TYLER, Texas — While many of us are taking precautions amid the coronavirus pandemic, there are those who cannot.
“People in poverty don’t have this stability to simply stay home, wash their hands and stay safe,” said Christina Fulsom, founder and CEO of the East Texas Human Needs Network.
After founding the East Texas Human Needs Network in 2012, Fulsom has dedicated her time to helping the homeless. The organization is made up of different individuals and organizations working together for strengthened programs, connection and improved awareness of services that meet essential human needs.
“There’s a tremendous need in this community that seems to be invisible to so many of us,” Fulsom said. “COVID-19 has put a spotlight on it.”
At the beginning of April, the nonprofit started helping people in Tyler without a safe place to go.
“The work that we’re doing right now is identifying individuals that are homeless, that are at high risk of complications if they were to be infected with COVID-19 and placing them in isolation housing,” Fulsom said. “We have 24 individuals right now. We even have a baby that was born.”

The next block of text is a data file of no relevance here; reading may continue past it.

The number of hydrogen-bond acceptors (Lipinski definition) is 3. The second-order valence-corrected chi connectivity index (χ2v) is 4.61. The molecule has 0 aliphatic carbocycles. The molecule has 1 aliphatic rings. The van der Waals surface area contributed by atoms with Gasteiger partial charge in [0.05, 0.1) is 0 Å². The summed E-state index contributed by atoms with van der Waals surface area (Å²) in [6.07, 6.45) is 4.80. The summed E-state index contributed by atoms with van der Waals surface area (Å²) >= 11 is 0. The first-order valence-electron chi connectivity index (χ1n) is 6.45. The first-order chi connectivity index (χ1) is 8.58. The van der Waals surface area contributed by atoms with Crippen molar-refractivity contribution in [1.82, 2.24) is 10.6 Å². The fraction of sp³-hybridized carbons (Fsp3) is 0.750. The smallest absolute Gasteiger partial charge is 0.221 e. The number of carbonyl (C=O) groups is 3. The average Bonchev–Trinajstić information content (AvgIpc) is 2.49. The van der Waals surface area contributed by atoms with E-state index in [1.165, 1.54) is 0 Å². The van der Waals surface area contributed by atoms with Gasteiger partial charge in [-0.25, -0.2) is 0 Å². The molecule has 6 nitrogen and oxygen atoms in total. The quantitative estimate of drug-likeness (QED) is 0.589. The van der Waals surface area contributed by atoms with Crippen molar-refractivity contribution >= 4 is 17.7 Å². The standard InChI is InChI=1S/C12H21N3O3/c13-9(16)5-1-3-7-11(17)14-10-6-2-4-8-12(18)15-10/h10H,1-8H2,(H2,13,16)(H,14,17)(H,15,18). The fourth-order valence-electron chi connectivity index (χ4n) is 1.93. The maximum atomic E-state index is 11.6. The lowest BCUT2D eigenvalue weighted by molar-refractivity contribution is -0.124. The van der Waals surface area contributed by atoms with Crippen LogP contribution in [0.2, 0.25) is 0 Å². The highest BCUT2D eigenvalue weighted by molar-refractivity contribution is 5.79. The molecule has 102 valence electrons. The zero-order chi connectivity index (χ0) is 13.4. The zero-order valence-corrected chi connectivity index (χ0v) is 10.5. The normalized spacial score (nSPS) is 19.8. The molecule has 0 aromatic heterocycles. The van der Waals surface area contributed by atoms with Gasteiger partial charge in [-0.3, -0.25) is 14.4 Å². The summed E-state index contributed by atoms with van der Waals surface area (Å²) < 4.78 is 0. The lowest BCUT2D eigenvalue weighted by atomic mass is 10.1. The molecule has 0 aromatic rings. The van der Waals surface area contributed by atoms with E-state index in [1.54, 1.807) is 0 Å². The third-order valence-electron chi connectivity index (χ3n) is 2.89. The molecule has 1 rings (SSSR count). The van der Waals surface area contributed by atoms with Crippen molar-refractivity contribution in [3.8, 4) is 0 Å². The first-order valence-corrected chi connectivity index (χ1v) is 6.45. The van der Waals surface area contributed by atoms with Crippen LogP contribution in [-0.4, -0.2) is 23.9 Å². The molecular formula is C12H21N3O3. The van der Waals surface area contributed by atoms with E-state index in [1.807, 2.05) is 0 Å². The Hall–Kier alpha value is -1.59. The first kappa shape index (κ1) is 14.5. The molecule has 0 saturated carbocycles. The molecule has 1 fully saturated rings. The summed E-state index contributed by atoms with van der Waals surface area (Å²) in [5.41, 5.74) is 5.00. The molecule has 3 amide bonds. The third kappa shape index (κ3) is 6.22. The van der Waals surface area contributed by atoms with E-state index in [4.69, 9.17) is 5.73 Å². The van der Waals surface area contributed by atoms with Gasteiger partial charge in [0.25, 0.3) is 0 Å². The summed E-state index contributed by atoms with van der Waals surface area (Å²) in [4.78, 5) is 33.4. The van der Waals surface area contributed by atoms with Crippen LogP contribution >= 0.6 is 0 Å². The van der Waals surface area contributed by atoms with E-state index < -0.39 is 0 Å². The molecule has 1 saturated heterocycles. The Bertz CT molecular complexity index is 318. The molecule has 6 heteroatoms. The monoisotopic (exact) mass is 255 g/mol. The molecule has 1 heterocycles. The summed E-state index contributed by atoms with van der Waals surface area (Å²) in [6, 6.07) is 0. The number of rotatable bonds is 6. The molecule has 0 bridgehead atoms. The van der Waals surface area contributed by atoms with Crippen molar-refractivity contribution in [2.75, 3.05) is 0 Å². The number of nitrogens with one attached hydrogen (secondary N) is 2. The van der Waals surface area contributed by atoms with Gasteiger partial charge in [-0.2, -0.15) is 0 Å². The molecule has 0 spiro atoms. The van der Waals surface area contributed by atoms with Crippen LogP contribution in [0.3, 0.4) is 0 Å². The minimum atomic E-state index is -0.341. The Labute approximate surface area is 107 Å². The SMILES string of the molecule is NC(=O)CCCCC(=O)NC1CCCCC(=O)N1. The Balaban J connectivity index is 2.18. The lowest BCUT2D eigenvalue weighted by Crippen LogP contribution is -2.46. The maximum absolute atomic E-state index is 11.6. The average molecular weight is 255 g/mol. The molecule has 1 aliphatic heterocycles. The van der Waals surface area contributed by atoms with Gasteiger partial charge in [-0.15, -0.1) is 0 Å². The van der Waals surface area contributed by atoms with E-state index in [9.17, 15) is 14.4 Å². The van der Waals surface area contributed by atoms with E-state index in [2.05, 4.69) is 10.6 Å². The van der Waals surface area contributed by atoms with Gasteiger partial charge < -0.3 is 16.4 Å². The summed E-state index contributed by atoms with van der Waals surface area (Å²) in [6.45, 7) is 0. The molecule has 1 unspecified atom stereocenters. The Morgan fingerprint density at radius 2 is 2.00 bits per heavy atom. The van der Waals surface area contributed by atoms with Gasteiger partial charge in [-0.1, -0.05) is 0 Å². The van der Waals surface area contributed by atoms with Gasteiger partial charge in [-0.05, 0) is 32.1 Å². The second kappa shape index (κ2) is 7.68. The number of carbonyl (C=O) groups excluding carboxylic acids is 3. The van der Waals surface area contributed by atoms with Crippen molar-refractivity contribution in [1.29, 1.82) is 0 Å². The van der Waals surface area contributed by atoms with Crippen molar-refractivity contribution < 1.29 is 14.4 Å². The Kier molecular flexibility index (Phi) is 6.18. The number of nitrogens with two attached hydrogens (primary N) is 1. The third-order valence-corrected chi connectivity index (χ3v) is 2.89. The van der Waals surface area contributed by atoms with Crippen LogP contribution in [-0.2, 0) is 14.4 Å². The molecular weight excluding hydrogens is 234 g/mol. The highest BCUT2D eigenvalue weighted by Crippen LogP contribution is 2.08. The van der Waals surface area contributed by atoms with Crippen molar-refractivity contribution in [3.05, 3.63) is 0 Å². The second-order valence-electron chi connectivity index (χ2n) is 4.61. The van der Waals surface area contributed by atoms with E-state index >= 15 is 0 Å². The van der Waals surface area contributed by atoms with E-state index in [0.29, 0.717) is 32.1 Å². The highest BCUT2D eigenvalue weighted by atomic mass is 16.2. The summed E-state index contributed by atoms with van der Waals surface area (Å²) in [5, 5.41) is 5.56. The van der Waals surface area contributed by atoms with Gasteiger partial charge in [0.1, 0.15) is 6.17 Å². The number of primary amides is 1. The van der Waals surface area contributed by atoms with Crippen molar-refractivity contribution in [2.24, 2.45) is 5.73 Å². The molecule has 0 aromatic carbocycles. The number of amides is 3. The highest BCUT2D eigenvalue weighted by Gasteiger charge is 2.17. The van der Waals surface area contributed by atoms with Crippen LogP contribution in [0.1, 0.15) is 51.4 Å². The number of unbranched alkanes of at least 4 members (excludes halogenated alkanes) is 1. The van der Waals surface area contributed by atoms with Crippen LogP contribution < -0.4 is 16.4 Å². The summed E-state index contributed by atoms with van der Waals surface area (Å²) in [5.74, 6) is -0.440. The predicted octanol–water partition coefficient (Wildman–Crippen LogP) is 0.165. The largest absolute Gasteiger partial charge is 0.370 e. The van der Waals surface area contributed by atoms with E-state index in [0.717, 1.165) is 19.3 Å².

There are two different locations for isolation housing, one is for protection from the virus and the other is for healing for those who do or might have it.
The City of Tyler does have a Salvation Army, which offers some a roof over their heads at night.
“That shelter cannot take individuals in that can’t take care of themselves and I think that makes perfect sense,” explained Fulsom. “They have to protect everyone there.”
Fulsom says the isolation housing is still the only option for some like the man she found under a bridge after being released from a hospital.
“Mr. E has stage four congestive heart failure, he has severe rheumatoid arthritis,” Fulsom said. “Isolation housing has provided him a space in which to rest and heal it’s safe environment, where he can have three meals a day where he can bathe each day, with some help, but he can stay clean, wash his hands constantly.”
The East Texas Human Needs Network is providing intensive case management including feeding, counseling, medical care, medication and medical equipment, clothing, benefits applications, housing placement, and more, which does not cheap.
“With some infections just becoming evident and some exposures, especially in the homeless community just becoming evident that our budget may be about $50,000,” Fulsom explained. “That’s a lot of money that we need to raise. And we already have about 9,000 so far, so we need more funding.”
If you would like make a donation for the isolation housing, follow this link.